Positive test: reproduction of your symptoms.

Hawkins-Kennedy test: Start by standing next to a wall on the opposite side of your affected arm. Completely support your affected arm the entire time in a bent elbow position straight in front of you. Rotate your body to allow your hand to slide down the wall.

Positive test: reproduction of your symptoms.

Hawkins-Kennedy test Method 2: Support the upper part of your affected arm on the corner of a table or countertop. Start in a bent elbow position straight in front of you. With your other hand, apply pressure slightly above the wrist of your affected arm.

Positive test: reproduction of your symptoms.

Empty Can Test: Bring your affected arm up to 90 degrees and slightly out to a diagonal position. Turn your thumbs down. Using your unaffected hand, push down at your forearm and try to resist the force.

Positive test: reproduction of your symptoms.

External Rotation Resistance Test: Stand right next to a wall with your elbow at your side bent to 90 degrees. Without moving your body or your arm, push your wrist into the wall and hold for 5 seconds.

Positive test: pain and/or weakness compared to the uninjured arm.

If you experience your symptoms with three or more of these tests, you may have subacromial pain syndrome (Michener 2009).

Rock Rehab Pyramid

The Rock Rehab Pyramid was developed by Physical Therapist, Dr. Jared Vagy in his book Climb Injury-Free. This pyramid aides in the rehabilitation of climbing injuries by providing a system of four major categories that will guide the climber’s recovery process. Following an injury, one will start at the bottom of the pyramid and work upwards using general guidelines to determine appropriateness for progression to the next level. A decrease in pain/soreness allows advancement to the next level. With no change in symptoms at a particular level, a climber should stay at the current level for one week and then progress to the next level. An increase in soreness should have the climber regress down one level.

The bottom level of the pyramid aims to Unload the tissues in the body so that they have the best healing environment. Often times, after an injury there is some sort of change in Mobility. After the tissues have calmed down from the previous level, this stage will look to reestablish normal, pain free range of motion. Once the injured area restores its mobility, it is time to increase the Strength of the surrounding muscles so that Movement in the following level can be coordinated and optimized. Click here to learn more about the rock rehab pyramid structure.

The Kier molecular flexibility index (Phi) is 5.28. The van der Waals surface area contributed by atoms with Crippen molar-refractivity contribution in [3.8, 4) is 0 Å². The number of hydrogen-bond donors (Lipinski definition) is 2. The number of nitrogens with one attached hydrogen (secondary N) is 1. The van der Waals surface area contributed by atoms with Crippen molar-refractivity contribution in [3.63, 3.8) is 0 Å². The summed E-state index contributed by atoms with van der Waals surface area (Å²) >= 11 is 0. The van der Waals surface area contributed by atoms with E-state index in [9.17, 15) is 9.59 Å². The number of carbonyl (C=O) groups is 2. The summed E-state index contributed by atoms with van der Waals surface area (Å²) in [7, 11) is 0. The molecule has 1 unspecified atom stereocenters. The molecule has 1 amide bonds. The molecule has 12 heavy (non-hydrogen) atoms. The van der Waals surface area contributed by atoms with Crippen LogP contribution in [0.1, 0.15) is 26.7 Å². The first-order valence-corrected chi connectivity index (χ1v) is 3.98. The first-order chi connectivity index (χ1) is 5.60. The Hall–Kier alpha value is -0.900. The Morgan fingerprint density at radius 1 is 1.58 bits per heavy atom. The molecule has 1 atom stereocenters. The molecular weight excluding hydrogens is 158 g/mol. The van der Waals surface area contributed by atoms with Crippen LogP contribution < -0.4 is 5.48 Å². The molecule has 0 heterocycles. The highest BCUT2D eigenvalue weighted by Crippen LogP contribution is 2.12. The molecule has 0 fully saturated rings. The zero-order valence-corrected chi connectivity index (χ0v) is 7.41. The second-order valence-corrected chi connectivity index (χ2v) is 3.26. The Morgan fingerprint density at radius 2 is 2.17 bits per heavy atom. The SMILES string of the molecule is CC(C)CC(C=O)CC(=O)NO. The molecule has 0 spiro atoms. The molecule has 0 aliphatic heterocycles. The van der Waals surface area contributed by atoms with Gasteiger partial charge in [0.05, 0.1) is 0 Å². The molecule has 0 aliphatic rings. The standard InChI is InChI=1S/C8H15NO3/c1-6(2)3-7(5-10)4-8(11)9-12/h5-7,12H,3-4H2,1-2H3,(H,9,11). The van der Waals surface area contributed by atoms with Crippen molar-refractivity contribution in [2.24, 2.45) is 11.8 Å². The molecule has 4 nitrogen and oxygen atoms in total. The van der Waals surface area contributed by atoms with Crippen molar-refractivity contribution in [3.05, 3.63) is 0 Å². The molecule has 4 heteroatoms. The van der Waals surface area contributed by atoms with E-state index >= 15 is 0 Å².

Phase I Unload

When you start to feel pain, that’s your brain’s way of telling you that there may be impending tissue stress or damage. The purpose of the unloading phase is to de-stress the tissues and ultimately calm the inflammation. The timeframe may look slightly different for each person, but if you are healthy with no serious underlying medical conditions, tissue inflammation typically should subside within 7-10 days. The longer you stay in this phase without addressing your injury, the further you may damage the tissues and the longer it may take to fully recover. Below are helpful tips in this phase.

  • Decrease pain by icing: Apply a wrapped ice pack or a bag of frozen peas to the affected area 10-15 minutes at a time, up to every 1-2 hours of the day, for up to 1 week. Make sure the ice pack is not directly touching your skin.
  • Decrease stress to the tissues by performing “relative rest:” This does not exactly mean “stop climbing completely.” For each climber, relative rest may look slightly different. It may mean decreasing how many times you attend the gym per week, or decreasing the level that you climb. For example, a novice level climbing 4-5 times a week may benefit from attending the gym 2-3 times a week. For an expert climbing 5.12s or V8s, it may look like climbing V4-5s for this time.
  • This phase should be pain-free. Minimal discomfort is acceptable (no more than 3/10 on a pain scale of 0 = no pain, 10 = “send me to the ER”).

Phase II Mobility

The purpose of this phase is to increase range of motion by releasing adhesions in stiff muscles and/or increasing joint mobility. This phase should be pain-free. Depending on your symptoms, this phase may last 2-4 few weeks. If you are still experiencing pain in this phase beyond that time frame, for example 6 weeks, it is advisable to consult a medical professional.